1965 - The Ford Motor Company became the first automaker to offer an 8-track tape player as an option for its entire line of new vehicles. Tapes were initially only available in auto-parts stores, as home 8-track equipment was still a year away.
1965 - Otis Redding released his third studio album Otis Blue. The album mainly consists of cover songs by popular R&B and soul artists. Also featured are Redding's spellbinding renditions of "(I Can't Get No) Satisfaction" (a song epitomizing the fully formed Stax/Volt sound and which Mick Jagger and Keith Richards originally wrote in tribute to and imitation of Redding's style), "My Girl," and "You Don't Miss Your Water." "Respect" and "I've Been Loving You Too Long," two originals that were to loom large in his career, are here as well; the former became vastly popular in the hands of Aretha Franklin and the latter was an instant soul classic. Redding's powerful, remarkable singing throughout makes Otis Blue gritty, rich, and achingly alive, and an essential listening experience.
1970 - Vice President Spiro Agnew said in a speech that the youth of America were being "brainwashed into a drug culture" by rock music, movies, books and underground newspapers.
1980 - David Bowie debuts on Broadway in The Elephant Man. It's a role that he first took on in Denver. He practiced for two weeks in The Jones Theater on the DCPA campus until the show debuted on July 29, 1980, at the old Auditorium Theater. The Denver show ran for a week.
1993 - Steamboat Springs, Colorado, names their "James Brown Soul Center of the Universe Bridge" after the singer. While many thought it was humorous, there was some controversy because he didn't have any connection to the town and in the early 90's, Brown was mainly making headlines for run ins with the police.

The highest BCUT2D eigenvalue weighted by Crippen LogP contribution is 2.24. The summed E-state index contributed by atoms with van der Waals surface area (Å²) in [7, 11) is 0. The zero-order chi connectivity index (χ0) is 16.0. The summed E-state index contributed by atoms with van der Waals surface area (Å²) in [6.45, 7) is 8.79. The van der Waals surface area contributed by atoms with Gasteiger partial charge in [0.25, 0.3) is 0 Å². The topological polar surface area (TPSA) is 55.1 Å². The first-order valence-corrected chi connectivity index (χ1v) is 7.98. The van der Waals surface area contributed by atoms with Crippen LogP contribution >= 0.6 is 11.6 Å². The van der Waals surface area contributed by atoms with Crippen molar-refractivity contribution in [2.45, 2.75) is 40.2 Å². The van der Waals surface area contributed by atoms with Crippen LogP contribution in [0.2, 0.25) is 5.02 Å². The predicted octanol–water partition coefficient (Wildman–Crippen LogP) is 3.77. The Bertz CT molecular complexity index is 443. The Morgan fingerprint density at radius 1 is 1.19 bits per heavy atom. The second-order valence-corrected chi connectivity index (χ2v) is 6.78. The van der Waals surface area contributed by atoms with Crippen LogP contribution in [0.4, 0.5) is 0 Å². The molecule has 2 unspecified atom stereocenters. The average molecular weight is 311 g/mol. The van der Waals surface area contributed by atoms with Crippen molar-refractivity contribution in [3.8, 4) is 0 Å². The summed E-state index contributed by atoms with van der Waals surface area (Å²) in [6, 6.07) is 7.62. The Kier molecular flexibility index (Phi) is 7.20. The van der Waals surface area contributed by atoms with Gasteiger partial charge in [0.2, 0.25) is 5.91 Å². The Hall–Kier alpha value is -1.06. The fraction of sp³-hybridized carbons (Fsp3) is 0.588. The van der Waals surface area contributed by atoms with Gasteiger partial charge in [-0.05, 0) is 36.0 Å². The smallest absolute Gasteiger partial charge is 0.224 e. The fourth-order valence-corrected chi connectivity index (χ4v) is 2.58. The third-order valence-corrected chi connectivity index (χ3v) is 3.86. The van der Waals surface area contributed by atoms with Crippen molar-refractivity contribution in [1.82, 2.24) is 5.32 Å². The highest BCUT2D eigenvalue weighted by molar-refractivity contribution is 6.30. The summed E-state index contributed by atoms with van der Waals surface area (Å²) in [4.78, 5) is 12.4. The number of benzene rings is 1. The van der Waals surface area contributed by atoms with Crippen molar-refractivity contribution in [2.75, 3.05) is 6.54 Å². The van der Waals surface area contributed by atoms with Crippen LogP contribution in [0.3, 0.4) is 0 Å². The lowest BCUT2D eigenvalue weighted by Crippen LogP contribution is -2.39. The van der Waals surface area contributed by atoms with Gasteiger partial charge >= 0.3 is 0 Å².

The town put the name to a vote. The other options were: The New Stockbridge, Twentymile Bridge, Ute Bridge, Bear River Bridge, and Yahmonite Bridge. The James Brown Soul Center of the Universe won by a narrow margin and James Brown came to Steamboat Springs for the dedication on Sept. 15. (Photo by Frank Micelotta/Getty Images)
2004 - Ramones guitarist Johnny Ramone (John Cummings) died in Los Angeles. Known for his fast, high-energy guitar playing, Johnny's style consisted of rapid downstrokes and barre chord shapes. This unique playing style, combined with heavy gain from his amplifier, created the bright, buzzsaw-like sound Johnny's guitar parts were known for. In 2003, Johnny was number 16 on Rolling Stone's list of the "100 Greatest Guitarists of All Time."
2008 - Pink Floyd keyboard player and founding member Richard Wright died at age 65. His spacious, somber, enveloping keyboards, backing vocals and eerie effects were an essential part of its musical identity.
David Gilmour, Pink Floyd’s guitarist and singer, said in a statement : “In the welter of arguments about who or what was Pink Floyd, Rick’s enormous input was frequently forgotten. He was gentle, unassuming and private but his soulful voice and playing were vital, magical components of our most recognized Pink Floyd sound.”
2019 - The Cars frontman Ric Ocasek dies at 75. The Cars formed in Boston in the mid-1970s by Ocasek and band-mate Benjamin Orr after they met at high school. After the band broke up in the late 1980s, Ocasek embarked on a solo career as well as working as a producer for artists including Weezer, Bad Religion and No Doubt.
Signe Toly Anderson founding member of Jefferson Airplane, was born today in 1941. She passed in 2016.
Judah Akers of Judah and the Lion is 32.
On this Day In Music History was sourced from This Day in Music, Song Facts Allmusic, New York Times, and Wikipedia.